The opening is a killer - Weng is suspended over the side of a building and gets to ogle naked women through the windows. Now, nudity has never presented a problem to me. But in a Filipino kids film? With midgets involved? The Impossible Kid now ranks up there with 70s Danish sexploitation export The Sinful Dwarf as sleaze mini-classics. Not exactly “dwarfspoitation”, but very sordid indeed. Musically the film offers the same hodge-podge of garbled Bond scores courtesy of Pablo Vergara and, more bizarrely, the theme to The Pink Panther (well, almost). Top of the Manila hit parade is the opener “The Impossible Kid” sung by a cabaret songstress who croons to her micro-hero: “I love you my Weng Weng, come to me and kiss me, I love you Weng Wengggggg!!!” Unfortunately the film is no For Y’ur Height Only, so hoping to strike Comedy Gold a second time is really asking for the impossible - without the surreal rescripting and preposterous English dubbing with bad Peter Lorre impressions, it’s not the same delirious experience. Still, any Weng is good Weng, and we should be thankful for the little guy getting another shot at filmic infamy.

My LADY TERMINATOR interview for next week’s Rave Magazine:

“First she mates…then she terminates!” the posters screamed outside New York City’s fleapit cinemas back in 1988, and for once it wasn’t just some Z film producer’s huckster hyperbole. One can only imagine the 42nd Street crowd’s reaction to bizarre Indonesian splatter-sci-fi Lady Terminator, with the plot of Arnie’s first Terminator grafted onto a supernatural horror tale of a South Seas Queen possessing an ‘American’ anthropologist. Gorgeous, big-haired Barbara Anne Constable plays both Tania and the Queen’s unstoppable killing machine, mowing down hundreds of innocent bystanders with her AK-47, while - in an unexpected riff on the original Terminator - fornicating like a banshee. Breathtakingly surreal, hyper-sleazy and violent in equal doses, and crammed with one over-the-top action setpiece after another, the film is about as loopy as Asian exploitation gets.

Over the years, the legend of Lady Terminator grew amongst tape-trading film nerds. Meanwhile its ‘American’ star was tucked away safely in her suburban home in Brisbane raising two kids, blissfully unaware of her B Queen status. One day a bored Barbara googled her name, and BAM! DVD rereleases, film festival screenings, dress-up parties… Welcome back, Lady T!

London-born Barbara grew up a professional dancer in Australia whose leg injury took her to Hong Kong and into the world of modelling and fashion reporting. After a chance audition for an Indonesian film company, Barbara was offered the lead role in a local Terminator ripoff: no acting experience necessary, but physical endurance was a plus. The film’s cartoon-like Indian producer Ram Soraya “met me at the airport and held up a big wad of cash in US dollars to the customs officials when I arrived. So that set the scene.”

Without warning, Barbara was plunged into the Wild West chaos of Indonesian B-filmmaking. “Everybody were smoking joints on the set, people were off their nuts! I don’t know how they got anything done.” Barbara was expected to perform her own stunts, and as a dancer that didn’t pose a problem. Even so, her pain threshold was pushed to its limits. “I had so many near misses, like half car bodies flying and missing me by two centimetres! I nearly got killed so many times during that film…” After three gruelling months of clinging onto car bonnets and being burnt by bullet squibs (“serious, second-degree burns!”), the final shot was Barbara kicking through a glass door. “The glass should have shattered into small pieces. It was a real pane of effing glass!”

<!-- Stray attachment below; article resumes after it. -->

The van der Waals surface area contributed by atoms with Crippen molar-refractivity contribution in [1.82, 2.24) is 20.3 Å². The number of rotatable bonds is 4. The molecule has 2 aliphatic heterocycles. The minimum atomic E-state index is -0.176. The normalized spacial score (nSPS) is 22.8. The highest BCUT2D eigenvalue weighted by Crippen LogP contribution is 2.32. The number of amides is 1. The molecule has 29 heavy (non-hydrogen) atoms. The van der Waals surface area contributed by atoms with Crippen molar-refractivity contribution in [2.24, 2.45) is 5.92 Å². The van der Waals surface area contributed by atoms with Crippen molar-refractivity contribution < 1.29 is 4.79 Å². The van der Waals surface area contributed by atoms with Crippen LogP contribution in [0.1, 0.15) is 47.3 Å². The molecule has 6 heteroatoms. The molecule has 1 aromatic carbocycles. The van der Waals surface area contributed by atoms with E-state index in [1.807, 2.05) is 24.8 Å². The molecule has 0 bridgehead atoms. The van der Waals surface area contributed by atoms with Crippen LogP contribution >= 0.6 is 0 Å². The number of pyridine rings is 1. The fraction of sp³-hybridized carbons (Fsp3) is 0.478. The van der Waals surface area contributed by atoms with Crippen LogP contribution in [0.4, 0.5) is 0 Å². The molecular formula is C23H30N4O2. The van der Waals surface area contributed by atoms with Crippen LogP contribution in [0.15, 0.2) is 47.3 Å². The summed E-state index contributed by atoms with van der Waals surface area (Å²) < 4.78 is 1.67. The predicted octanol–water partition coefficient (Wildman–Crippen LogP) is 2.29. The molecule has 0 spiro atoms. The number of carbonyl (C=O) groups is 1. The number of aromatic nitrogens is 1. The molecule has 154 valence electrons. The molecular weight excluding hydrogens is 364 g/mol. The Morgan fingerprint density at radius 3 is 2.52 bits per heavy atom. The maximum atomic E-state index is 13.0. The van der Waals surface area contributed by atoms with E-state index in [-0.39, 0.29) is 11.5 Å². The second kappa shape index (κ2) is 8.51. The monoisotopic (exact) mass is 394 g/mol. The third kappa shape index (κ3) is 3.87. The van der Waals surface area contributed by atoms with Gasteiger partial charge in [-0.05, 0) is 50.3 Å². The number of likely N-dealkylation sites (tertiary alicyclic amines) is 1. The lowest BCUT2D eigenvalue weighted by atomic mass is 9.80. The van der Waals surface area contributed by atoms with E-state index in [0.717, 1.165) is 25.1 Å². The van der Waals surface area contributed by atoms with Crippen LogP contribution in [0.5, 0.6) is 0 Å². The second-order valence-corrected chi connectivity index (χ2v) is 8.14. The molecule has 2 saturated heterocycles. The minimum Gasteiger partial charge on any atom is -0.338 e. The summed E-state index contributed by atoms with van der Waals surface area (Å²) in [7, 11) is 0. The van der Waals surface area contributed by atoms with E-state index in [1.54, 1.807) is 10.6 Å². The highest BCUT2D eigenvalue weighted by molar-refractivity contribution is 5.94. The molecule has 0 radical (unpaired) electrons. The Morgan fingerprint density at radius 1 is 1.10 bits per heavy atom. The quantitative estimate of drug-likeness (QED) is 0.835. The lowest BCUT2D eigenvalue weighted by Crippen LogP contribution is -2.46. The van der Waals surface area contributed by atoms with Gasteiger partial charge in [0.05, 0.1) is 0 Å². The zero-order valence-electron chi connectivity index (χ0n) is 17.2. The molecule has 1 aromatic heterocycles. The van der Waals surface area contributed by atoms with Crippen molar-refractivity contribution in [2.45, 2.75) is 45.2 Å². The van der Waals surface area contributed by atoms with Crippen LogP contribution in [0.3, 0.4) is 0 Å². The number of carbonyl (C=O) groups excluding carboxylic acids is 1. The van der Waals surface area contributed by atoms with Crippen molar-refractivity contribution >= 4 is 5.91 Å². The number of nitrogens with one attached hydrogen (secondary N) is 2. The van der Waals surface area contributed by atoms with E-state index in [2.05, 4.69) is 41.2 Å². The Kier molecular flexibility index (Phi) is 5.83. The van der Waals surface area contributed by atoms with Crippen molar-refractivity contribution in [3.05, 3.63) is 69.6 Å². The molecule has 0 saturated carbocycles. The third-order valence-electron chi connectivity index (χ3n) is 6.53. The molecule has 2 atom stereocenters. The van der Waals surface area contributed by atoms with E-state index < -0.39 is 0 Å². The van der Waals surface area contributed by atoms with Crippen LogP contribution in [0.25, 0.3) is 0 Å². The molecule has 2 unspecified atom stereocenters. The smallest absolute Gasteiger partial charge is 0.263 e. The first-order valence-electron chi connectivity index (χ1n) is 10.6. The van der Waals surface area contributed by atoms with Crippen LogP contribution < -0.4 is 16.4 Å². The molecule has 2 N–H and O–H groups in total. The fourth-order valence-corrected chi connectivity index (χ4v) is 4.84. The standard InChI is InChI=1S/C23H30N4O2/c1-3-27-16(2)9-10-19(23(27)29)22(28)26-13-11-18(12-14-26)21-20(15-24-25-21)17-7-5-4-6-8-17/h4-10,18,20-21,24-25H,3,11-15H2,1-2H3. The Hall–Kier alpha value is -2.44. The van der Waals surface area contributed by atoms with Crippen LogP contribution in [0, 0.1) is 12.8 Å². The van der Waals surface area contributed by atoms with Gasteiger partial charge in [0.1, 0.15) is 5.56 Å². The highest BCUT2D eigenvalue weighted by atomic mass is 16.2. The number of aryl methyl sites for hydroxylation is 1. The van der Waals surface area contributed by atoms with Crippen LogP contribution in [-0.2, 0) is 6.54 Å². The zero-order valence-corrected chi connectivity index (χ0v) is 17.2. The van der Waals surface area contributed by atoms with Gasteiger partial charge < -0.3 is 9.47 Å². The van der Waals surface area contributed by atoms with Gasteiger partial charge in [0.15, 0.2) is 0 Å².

Her ankle was skewered by a long shard of glass, just scraping past her Achilles tendon. Production was shut down for a month – with Barbara on full wages – while a military hospital stitched her up and she regained the ability to walk. “Then I shot that last scene, the candy glass broke the way it was supposed to, and we wrapped.

“Ram Soraya called me a couple of years later and said, ‘We want you to do a comedy.’ I said no. ‘I’ll pay you double?’ ‘No, I’m not coming back. I’ll never get out otherwise!’“

Barbara accepted her role –and her fate – as Lady Terminator, on the understanding that the film would never be screened outside Indonesia. Two years later, Ram Soraya sent Barbara a Betamax copy – and a press clipping the New York Times. “I was like, ‘You’re f*cking kidding me?’ I was mortified.” Even more disturbing was the ‘possession scene’, in which a brutally primitive CGI snake slithers its way into her – ahem – bikini bottoms. “They wanted me to fall onto a bed. I was tied up, and they wanted me to look like I was possessed. That was the scene. They didn’t say, ‘Afterwards we’re going to put this friggin’ snake thing that goes up your v*gina…’!”

Is Barbara still mortified, I wanted to know. “I’ve seen it since with friends over a few drinks, and just laughed all the way through it. It’s a crack-up! People were like, ‘That’s YOU? That’s weird!’ I know!”

8pm Friday 20th August – Trash Video’s ARTHOUSE 101 presents THE OFFICIAL TRASH VIDEO WRAP PARTY!

We say farewell to fifteen years of Trash Video by revisiting two of our favourite Trash memories: the SBS documentary on Trash Video from 2003, ESCAPE FROM THE PLANET OF THE TAPES, and our own $700 fake Sixties exploitation fature LESBO-A-GO-GO (dir. Andrew Leavold, 2003). Party? YOU BET!!


Wednesday 30th June’s hour-long talk on "Conversations with Richard Fidler" is now at . You know you're bona fide when you're interviewed by a Doug Anthony Allstar!

TRASH VIDEO: “34 days and counting...”
1/73 Vulture St , West End Qld 4101, Australia
ph 07 38447844 (or intl code + 61 + 7 + 38447844)